W2860 TO REV. THOMAS BAKER from James Walker
May 24 1848
To: Rev. Thomas Baker
From: Hamilton, [Ontario]
My Dear Mr. Baker
Your letter of the 6th Inst. was received by me on the 18th through a private hand, as I was going out of Town. Many occupations have hitherto interrupted my reply there too, but from the Spirit of your letter I do not know that you will give me Credit for any statement I may make.
I am quite satisfied with your decision as to the class books and wearing apparel of my young friend, I could very easily acquit myself of any responsibility as far as pecuniary engagements are concerned, if I thought it proper to do so, but as I perhaps favor Mary Ann's marriage to her Brother in law1 about as little as you do your self altho [sic] the negative manner in which I spoke with you when in Hamilton may have left a different impression upon your mind, yet believing it to be of very doubtful propriety, to allow Mary Ann to lay under any remaining obligations to Frederic [sic] would be, unfaithful on my part and tend directly to confirm a connexion [sic] which I have some hope may not be consumated [sic].
We differ in opinion as to guiltiness, & disgracefullnefs [sic]. I should charge Mary Ann with Sin if she indulged vindictive and unkind feelings towards her deeply exercised Parent. I think her present position more creditable to herself & her Father than that she was subjected to for some weeks when banished from her natural home, or than a continuance of such prediction would be considered, She was then confined to avery [sic] limited Society without religious privileges, she now enjoys, the freedom of thought and action, of moral and religious Culture, and as to the very question which you fear most upon the predilections of the Society amongst whom she moves I believe are against the connexion you desire to prevent. More over [sic] she is just where you were pleased to place her for 1 year and pursuing that with which you were gratified as you stated to me both with her improvement in kind and manner.
When I have professed sincere friendship to yourself I have meant it, and I am still desirous to render you my service which I would have rendered to you at any time. When Mary Ann came first under my roof it was with the introduction of her Father. She is now esteemed not for her father's sake only, but for her own worth, and I should regret, and have said so in more conversations than any which I have had with Mary Ann on this subject if she should join her self in a marriage Alliance to which I could not be a witnefs.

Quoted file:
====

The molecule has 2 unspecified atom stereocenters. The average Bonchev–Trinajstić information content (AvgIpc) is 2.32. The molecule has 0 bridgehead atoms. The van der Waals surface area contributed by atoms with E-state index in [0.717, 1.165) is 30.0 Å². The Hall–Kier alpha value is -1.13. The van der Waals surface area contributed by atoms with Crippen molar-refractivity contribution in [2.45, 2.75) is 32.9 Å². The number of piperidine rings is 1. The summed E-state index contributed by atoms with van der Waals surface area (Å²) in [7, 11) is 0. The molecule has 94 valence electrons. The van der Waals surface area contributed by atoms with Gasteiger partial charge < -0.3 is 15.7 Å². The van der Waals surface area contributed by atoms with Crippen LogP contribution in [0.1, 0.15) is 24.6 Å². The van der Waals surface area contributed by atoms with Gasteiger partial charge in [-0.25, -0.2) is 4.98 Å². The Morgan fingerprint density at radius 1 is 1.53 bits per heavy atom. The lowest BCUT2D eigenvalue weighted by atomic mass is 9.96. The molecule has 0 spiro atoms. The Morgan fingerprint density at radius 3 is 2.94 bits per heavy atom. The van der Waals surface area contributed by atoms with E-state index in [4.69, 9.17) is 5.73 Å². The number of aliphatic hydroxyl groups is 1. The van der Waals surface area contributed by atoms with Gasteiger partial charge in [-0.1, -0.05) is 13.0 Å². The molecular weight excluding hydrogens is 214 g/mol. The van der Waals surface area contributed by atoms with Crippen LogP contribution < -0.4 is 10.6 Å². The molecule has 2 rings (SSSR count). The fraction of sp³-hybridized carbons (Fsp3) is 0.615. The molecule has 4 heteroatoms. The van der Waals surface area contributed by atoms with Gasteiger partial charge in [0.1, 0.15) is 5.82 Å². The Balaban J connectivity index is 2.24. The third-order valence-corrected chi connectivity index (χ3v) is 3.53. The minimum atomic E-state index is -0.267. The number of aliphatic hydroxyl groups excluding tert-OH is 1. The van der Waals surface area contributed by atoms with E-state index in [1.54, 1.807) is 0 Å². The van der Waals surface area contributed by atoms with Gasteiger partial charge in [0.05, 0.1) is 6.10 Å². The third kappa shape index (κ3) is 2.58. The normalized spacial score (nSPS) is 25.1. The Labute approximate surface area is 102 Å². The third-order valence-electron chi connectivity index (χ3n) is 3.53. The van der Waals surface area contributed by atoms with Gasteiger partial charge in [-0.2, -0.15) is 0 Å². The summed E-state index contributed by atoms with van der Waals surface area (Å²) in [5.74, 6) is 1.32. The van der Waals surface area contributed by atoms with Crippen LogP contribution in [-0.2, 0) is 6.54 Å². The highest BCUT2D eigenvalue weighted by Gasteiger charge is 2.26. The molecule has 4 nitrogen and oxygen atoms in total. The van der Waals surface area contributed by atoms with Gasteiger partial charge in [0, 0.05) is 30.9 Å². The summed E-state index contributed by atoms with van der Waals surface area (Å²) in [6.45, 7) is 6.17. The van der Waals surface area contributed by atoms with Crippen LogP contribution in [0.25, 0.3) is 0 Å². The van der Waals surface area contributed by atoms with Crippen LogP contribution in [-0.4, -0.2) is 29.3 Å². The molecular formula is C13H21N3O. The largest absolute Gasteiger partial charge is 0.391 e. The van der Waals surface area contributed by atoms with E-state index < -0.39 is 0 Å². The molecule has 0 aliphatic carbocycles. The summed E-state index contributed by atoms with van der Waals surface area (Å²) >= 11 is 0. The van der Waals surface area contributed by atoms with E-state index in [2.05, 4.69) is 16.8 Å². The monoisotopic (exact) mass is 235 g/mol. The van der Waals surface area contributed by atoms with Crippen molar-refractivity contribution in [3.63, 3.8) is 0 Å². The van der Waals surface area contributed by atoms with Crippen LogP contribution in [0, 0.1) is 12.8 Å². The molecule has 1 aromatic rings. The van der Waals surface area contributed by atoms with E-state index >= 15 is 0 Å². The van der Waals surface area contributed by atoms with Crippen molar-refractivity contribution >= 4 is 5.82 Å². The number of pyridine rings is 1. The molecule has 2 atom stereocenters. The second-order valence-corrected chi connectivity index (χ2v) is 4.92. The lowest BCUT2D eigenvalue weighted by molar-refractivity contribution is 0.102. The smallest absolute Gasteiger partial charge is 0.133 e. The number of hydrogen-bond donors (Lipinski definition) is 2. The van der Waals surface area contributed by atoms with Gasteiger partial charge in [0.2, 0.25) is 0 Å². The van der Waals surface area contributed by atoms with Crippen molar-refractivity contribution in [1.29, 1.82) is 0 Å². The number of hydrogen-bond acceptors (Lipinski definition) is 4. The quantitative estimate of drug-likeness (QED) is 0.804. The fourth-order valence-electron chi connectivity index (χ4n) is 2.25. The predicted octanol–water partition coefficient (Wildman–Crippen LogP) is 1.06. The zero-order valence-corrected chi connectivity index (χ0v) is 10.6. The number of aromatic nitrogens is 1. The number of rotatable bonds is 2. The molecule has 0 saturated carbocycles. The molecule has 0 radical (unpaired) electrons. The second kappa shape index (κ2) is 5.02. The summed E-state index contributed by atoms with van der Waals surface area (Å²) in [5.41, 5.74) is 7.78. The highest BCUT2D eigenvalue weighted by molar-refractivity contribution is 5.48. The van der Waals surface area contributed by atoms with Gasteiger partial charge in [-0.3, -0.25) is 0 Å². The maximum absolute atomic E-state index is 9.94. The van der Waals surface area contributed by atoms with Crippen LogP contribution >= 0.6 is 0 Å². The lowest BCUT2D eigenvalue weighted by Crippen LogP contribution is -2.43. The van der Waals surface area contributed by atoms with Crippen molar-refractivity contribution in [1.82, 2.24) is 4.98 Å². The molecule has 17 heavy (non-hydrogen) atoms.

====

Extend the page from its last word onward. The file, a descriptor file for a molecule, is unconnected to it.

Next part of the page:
And I should take the blame with you, if she was placed just now in a position which would in all probility [sic] lead to a speedy marriage.
There are steps which I think might be taken whilst matters are in their present position, one of your church men avows his desire to form a marriage connexion [sic] of doubtful propriety, if the Church is to give censure after the step is taken, it is surely competent to give advice before the step has been taken, if the Church is desirous to have the recorded sentiments of any beyond its circle for aiding their judgment now is the suitable time, the Church may finding its Ministers thus directly interested request a committee of 1 or 3 of its Members to obtain information for its use, by corresponding with parties whose opinion would be entitled to respect.
I write to you thus freely as it is probable you may not repeat your replies, and assure you that as far as my judgement enables me I will have a suitable regain [sic] to character and comfort for time and for Eternity of your Daughter, my young friend whom I shall endeavour to treat as a dear sister, and even if my hopes should be disappointed and she should become the wife of Frederic Wilkes without my views being changed. I should endeavour to urge Mary Ann to the precautionary step of a Marriage Settlement before Marriage altho I might be unable to feel the same interest in her in that connexion.
As my own opinion leads me to believe that if Mary Ann was restricted form correspondence or personal interview, with her Brother in Law, a desire for that which was forbid would be increased, I shall not see that course to be advisable, nor do I desire her to be denied in all things the right of private Judgement.
I remain My Dear Mr. Baker
P.S. I have read this letter over to Mrs. Walker & Mary Ann
Your letter I shall now destroy.
1 Frederick F. Wilkes was Mary Ann's late sister's husband. A marriage to a brother-in-law would have been considered unlawful.